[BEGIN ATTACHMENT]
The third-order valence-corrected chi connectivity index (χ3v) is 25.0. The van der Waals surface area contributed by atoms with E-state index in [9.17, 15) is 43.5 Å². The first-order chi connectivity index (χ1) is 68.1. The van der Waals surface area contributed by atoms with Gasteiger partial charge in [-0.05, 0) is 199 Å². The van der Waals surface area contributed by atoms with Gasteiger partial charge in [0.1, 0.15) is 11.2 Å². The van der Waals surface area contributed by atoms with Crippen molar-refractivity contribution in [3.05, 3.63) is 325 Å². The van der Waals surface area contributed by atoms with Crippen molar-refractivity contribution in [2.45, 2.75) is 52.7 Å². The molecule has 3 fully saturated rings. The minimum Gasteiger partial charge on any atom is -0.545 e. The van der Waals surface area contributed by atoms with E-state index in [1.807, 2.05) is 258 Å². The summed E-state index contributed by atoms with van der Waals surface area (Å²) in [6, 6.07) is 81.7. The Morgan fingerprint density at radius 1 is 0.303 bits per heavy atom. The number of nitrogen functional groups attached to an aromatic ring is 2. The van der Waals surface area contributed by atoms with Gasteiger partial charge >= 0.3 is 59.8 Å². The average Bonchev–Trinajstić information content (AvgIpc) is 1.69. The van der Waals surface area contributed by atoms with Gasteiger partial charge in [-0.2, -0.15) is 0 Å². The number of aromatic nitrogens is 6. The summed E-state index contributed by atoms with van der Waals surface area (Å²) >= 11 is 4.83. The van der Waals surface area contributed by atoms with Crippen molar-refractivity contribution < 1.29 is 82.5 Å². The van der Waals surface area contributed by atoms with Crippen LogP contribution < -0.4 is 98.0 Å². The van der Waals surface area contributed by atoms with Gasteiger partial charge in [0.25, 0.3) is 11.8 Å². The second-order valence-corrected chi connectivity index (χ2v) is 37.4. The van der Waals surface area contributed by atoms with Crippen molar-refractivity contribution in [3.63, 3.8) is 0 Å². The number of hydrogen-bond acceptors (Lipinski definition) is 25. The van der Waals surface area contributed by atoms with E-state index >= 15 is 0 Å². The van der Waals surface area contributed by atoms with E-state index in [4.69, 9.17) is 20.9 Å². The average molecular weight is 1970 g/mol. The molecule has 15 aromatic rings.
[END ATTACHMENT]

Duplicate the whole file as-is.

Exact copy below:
The third-order valence-corrected chi connectivity index (χ3v) is 25.0. The van der Waals surface area contributed by atoms with E-state index in [9.17, 15) is 43.5 Å². The first-order chi connectivity index (χ1) is 68.1. The van der Waals surface area contributed by atoms with Gasteiger partial charge in [-0.05, 0) is 199 Å². The van der Waals surface area contributed by atoms with Gasteiger partial charge in [0.1, 0.15) is 11.2 Å². The van der Waals surface area contributed by atoms with Crippen molar-refractivity contribution in [3.05, 3.63) is 325 Å². The van der Waals surface area contributed by atoms with Crippen molar-refractivity contribution in [2.45, 2.75) is 52.7 Å². The molecule has 3 fully saturated rings. The minimum Gasteiger partial charge on any atom is -0.545 e. The van der Waals surface area contributed by atoms with E-state index in [1.807, 2.05) is 258 Å². The summed E-state index contributed by atoms with van der Waals surface area (Å²) in [6, 6.07) is 81.7. The Morgan fingerprint density at radius 1 is 0.303 bits per heavy atom. The number of nitrogen functional groups attached to an aromatic ring is 2. The van der Waals surface area contributed by atoms with Gasteiger partial charge >= 0.3 is 59.8 Å². The average Bonchev–Trinajstić information content (AvgIpc) is 1.69. The van der Waals surface area contributed by atoms with Gasteiger partial charge in [-0.2, -0.15) is 0 Å². The number of aromatic nitrogens is 6. The summed E-state index contributed by atoms with van der Waals surface area (Å²) >= 11 is 4.83. The van der Waals surface area contributed by atoms with Crippen molar-refractivity contribution < 1.29 is 82.5 Å². The van der Waals surface area contributed by atoms with Crippen LogP contribution < -0.4 is 98.0 Å². The van der Waals surface area contributed by atoms with Gasteiger partial charge in [0.25, 0.3) is 11.8 Å². The second-order valence-corrected chi connectivity index (χ2v) is 37.4. The van der Waals surface area contributed by atoms with Crippen molar-refractivity contribution in [3.63, 3.8) is 0 Å². The number of hydrogen-bond acceptors (Lipinski definition) is 25. The van der Waals surface area contributed by atoms with E-state index >= 15 is 0 Å². The van der Waals surface area contributed by atoms with E-state index in [4.69, 9.17) is 20.9 Å². The average molecular weight is 1970 g/mol. The molecule has 15 aromatic rings.